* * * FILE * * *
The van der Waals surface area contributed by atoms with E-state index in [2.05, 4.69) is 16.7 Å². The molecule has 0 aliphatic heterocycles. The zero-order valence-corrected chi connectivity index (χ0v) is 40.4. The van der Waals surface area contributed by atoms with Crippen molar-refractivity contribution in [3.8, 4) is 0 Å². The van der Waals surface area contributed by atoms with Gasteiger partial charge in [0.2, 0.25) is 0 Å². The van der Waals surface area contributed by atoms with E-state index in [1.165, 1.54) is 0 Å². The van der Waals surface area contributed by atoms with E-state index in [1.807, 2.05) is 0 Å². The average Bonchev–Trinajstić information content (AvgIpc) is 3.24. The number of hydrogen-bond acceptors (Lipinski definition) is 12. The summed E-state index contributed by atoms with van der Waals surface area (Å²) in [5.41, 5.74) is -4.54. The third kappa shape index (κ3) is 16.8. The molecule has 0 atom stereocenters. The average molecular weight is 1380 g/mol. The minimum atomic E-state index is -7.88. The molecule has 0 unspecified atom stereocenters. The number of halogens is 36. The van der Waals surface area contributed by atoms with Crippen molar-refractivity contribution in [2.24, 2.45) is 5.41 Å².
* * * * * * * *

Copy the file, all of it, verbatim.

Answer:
The van der Waals surface area contributed by atoms with E-state index in [2.05, 4.69) is 16.7 Å². The molecule has 0 aliphatic heterocycles. The zero-order valence-corrected chi connectivity index (χ0v) is 40.4. The van der Waals surface area contributed by atoms with Crippen molar-refractivity contribution in [3.8, 4) is 0 Å². The van der Waals surface area contributed by atoms with Gasteiger partial charge in [0.2, 0.25) is 0 Å². The van der Waals surface area contributed by atoms with E-state index in [1.165, 1.54) is 0 Å². The van der Waals surface area contributed by atoms with E-state index in [1.807, 2.05) is 0 Å². The average Bonchev–Trinajstić information content (AvgIpc) is 3.24. The number of hydrogen-bond acceptors (Lipinski definition) is 12. The summed E-state index contributed by atoms with van der Waals surface area (Å²) in [5.41, 5.74) is -4.54. The third kappa shape index (κ3) is 16.8. The molecule has 0 atom stereocenters. The average molecular weight is 1380 g/mol. The minimum atomic E-state index is -7.88. The molecule has 0 unspecified atom stereocenters. The number of halogens is 36. The van der Waals surface area contributed by atoms with Crippen molar-refractivity contribution in [2.24, 2.45) is 5.41 Å².